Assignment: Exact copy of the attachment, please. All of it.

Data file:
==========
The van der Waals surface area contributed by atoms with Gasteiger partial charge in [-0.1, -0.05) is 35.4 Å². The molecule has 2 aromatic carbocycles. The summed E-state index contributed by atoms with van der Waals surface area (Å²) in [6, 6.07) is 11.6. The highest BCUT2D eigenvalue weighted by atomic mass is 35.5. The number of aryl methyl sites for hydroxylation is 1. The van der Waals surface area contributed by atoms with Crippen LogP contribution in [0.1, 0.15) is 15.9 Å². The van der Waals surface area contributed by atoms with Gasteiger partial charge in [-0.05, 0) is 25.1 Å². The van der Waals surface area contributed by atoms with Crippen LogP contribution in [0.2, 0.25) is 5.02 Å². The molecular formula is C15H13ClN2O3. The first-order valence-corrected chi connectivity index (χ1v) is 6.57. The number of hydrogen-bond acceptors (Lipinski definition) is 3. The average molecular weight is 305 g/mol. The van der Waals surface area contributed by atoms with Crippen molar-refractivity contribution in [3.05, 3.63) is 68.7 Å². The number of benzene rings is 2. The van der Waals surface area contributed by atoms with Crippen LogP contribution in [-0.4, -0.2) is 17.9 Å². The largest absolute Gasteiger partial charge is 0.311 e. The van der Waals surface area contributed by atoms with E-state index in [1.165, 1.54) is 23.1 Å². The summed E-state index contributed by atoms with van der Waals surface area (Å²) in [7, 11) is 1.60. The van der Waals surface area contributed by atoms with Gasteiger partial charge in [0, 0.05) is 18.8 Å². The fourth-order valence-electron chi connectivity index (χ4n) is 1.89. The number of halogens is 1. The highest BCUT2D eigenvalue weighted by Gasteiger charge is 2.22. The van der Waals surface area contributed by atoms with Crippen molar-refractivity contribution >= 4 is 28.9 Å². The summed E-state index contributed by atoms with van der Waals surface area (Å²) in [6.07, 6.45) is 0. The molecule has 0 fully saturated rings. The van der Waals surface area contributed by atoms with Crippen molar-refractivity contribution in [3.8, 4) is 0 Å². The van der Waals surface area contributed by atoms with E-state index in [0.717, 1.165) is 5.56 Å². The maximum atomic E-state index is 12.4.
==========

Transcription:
The van der Waals surface area contributed by atoms with Gasteiger partial charge in [-0.1, -0.05) is 35.4 Å². The molecule has 2 aromatic carbocycles. The summed E-state index contributed by atoms with van der Waals surface area (Å²) in [6, 6.07) is 11.6. The highest BCUT2D eigenvalue weighted by atomic mass is 35.5. The number of aryl methyl sites for hydroxylation is 1. The van der Waals surface area contributed by atoms with Crippen LogP contribution in [0.1, 0.15) is 15.9 Å². The van der Waals surface area contributed by atoms with Gasteiger partial charge in [-0.05, 0) is 25.1 Å². The van der Waals surface area contributed by atoms with Crippen LogP contribution in [0.2, 0.25) is 5.02 Å². The molecular formula is C15H13ClN2O3. The first-order valence-corrected chi connectivity index (χ1v) is 6.57. The number of hydrogen-bond acceptors (Lipinski definition) is 3. The average molecular weight is 305 g/mol. The van der Waals surface area contributed by atoms with Crippen molar-refractivity contribution in [3.05, 3.63) is 68.7 Å². The number of benzene rings is 2. The van der Waals surface area contributed by atoms with Crippen LogP contribution in [-0.4, -0.2) is 17.9 Å². The largest absolute Gasteiger partial charge is 0.311 e. The van der Waals surface area contributed by atoms with E-state index in [1.165, 1.54) is 23.1 Å². The summed E-state index contributed by atoms with van der Waals surface area (Å²) in [7, 11) is 1.60. The van der Waals surface area contributed by atoms with Gasteiger partial charge in [0, 0.05) is 18.8 Å². The fourth-order valence-electron chi connectivity index (χ4n) is 1.89. The number of halogens is 1. The highest BCUT2D eigenvalue weighted by Gasteiger charge is 2.22. The van der Waals surface area contributed by atoms with Crippen molar-refractivity contribution >= 4 is 28.9 Å². The summed E-state index contributed by atoms with van der Waals surface area (Å²) in [6.07, 6.45) is 0. The molecule has 0 fully saturated rings. The van der Waals surface area contributed by atoms with Crippen molar-refractivity contribution in [3.8, 4) is 0 Å². The van der Waals surface area contributed by atoms with E-state index in [0.717, 1.165) is 5.56 Å². The maximum atomic E-state index is 12.4.